Since 2015, controlled reception pattern antennas (CRPAs) have come onto the market for civil applications where the need to counter increasing GNSS signal jamming and spoofing has grown exponentially. Highly classified and previously available only to authorized military users, these powerful — and unfamiliar — components expand protection for critical infrastructure. All systems incorporating them should be tested for revamped vulnerabilities. This is how.
A free webinar on Wednesday, March 25 from 1:00 PM – 2:30 PM Eastern Daylight Savings Time addresses the topic “GNSS Vulnerability Testing and the Controlled Reception Pattern Antenna (CRPA).”
The technically rich educational event is sponsored by Spirent Communications and Inside GNSS.
Several companies now manufacture controlled reception pattern antennas (CRPAs) that can be profitably incorporated in civilian R&D and product development, particularly for critical infrastructure and timing applications in power grids and communication. In addition, CRPA can be done with low-cost hardware, extending their potential application. It’s important to understand CRPA capabilities and options in order to take advantage of their powerful features.
All those interested in robust PNT signals, safe navigation, autonomous navigation and new product development will profit from the in-depth technical insights afforded by this hour-and-a-half tutorial.
The discussion gives a holistic overview of GNSS vulnerability and available countermeasures:
- the range of new threats and efforts to crash receivers, from cyber attacks to meaconing
- Threat classification and categorization in all layers (signal, coding, data, protocol);
- efficient RFI simulation testing: modeling the transmitters, how many to model, simulating moving transmitters;
- the fundamentals of CRPA technology;
- CRPA options: null forming, beam steering, minimum variance distortionless response and more;
- key parameters for RFI simulation involving CRPAs
- why it is important to simulate at all phases of product development.
Demonstrations and key takeaways include:
- The advantages of simulation over testing in the field, and what constitutes a good simulator.
- What to look for when selecting a CRPA system for purchase: the performance you should expect.
- The significance and impacts of new signal authentication schemes, set to begin this quarter with Galileo and to be further implemented with testing aboard NTS-3 of the Chimera concept.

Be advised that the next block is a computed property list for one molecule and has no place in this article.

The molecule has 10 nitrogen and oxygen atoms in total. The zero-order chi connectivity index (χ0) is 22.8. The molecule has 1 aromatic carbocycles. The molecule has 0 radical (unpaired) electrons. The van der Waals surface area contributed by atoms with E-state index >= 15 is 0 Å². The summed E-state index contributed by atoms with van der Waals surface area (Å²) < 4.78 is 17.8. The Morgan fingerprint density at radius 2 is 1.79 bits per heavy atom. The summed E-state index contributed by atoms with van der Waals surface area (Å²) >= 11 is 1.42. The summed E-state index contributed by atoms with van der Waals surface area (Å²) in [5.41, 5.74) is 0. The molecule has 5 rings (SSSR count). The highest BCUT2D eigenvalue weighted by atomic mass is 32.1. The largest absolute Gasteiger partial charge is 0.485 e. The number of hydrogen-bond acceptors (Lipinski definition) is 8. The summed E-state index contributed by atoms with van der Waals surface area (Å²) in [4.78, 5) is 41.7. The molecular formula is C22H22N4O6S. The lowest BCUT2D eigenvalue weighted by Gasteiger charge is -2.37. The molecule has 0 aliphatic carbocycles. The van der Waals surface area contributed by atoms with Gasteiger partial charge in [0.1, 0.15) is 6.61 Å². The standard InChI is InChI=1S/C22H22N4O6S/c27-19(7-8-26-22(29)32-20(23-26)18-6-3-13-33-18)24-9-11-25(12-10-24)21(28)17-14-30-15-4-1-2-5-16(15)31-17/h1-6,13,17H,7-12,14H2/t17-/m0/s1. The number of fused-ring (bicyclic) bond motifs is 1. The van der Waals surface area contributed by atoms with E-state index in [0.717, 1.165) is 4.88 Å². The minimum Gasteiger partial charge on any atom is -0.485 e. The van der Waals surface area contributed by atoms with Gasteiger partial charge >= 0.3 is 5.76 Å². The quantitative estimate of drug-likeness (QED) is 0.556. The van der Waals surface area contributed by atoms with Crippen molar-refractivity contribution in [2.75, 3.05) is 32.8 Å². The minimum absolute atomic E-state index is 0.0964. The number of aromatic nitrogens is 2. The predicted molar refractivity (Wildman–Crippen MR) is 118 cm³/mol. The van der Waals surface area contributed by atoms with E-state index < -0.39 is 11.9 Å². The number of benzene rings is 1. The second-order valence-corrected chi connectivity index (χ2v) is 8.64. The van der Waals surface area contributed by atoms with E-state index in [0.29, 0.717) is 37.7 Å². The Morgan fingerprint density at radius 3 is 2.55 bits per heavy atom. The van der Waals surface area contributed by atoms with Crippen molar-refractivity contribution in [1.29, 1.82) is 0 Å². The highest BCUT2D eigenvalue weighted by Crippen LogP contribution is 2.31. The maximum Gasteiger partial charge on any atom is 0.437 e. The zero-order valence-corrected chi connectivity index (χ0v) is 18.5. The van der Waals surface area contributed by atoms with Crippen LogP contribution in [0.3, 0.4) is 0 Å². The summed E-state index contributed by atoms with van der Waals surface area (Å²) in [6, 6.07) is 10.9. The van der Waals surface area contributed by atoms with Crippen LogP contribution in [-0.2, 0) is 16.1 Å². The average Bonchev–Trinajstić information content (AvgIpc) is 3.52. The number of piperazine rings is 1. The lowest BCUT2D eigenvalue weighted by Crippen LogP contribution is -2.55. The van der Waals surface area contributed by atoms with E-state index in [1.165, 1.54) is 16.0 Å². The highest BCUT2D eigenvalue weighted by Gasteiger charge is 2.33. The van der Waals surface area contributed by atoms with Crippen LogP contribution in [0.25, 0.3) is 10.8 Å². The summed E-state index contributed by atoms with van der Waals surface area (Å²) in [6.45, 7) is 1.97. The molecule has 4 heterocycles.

- risk assessment in specific scenarios such as autonomous driving.
- what have been the mistakes in testing in the past, the emerging standards and what we can expect in the future.
- Test results and illustrative data.
The expert panel:
Kimon Voutsis, PhD. Product Manager for High-end PNT Test Solutions at Spirent Communications. Kimon has more than 10 years of professional experience in providing guidance and technical solutions for positioning, navigation and timing applications, to military, governmental and commercial organizations. He holds a Ph.D. in Robust Positioning, Navigation & Timing Applications from the Space Geodesy & Navigation Laboratory, Department of Civil, Environmental & Geomatic Engineering, University College London.
Oscar Pozzobon, Technical Director, Qascom. Oscar is the founder and technical director of Qascom. He has been working in the domain of GNSS security, authentication and robust navigation for more than 20 years. As technical director he coordinates the four units of Qascom of Engineering & Cybersecurity, Simulation Systems, Advanced Navigation and Attack Detection Systems. He coordinates a number of space programs and activities with the European Space Agency (ESA), the European GNSS Agency (GSA),the European Commission (EC), the National Aeronautics and Space Administration (NASA) and the Italian Space Agency. Since 2008, He contributed to the design and testing of 2 of the 5 Galileo services. His main interests are Space, GNSS and cryptography, where he has issued more than 50 publications. He is adjunct professor at the University of Padova for Satellite Navigation. He has a Master in Telecommunication engineering and a Ph. D. in Aerospace and Satellite Applications.
Sherman Lo, Sr Research Engineer, Aeronautics and Astronautics, Stanford University. Sherman’s work focuses on navigation safety, security and robustness. At Stanford, he was Associate Investigator for the FAA evaluation of enhanced Loran and alternative position navigation and timing (APNT) systems for aviation. He currently leads work examining GNSS interference and spoofing detection and mitigation. He has over 100 conference, 20 journal, 14 magazine publications and 8 issued US patents. Sherman has a Ph.D. from Stanford University, and bachelor’s degrees from University of Maryland, College Park. He teaches an undergraduate navigation class at Stanford.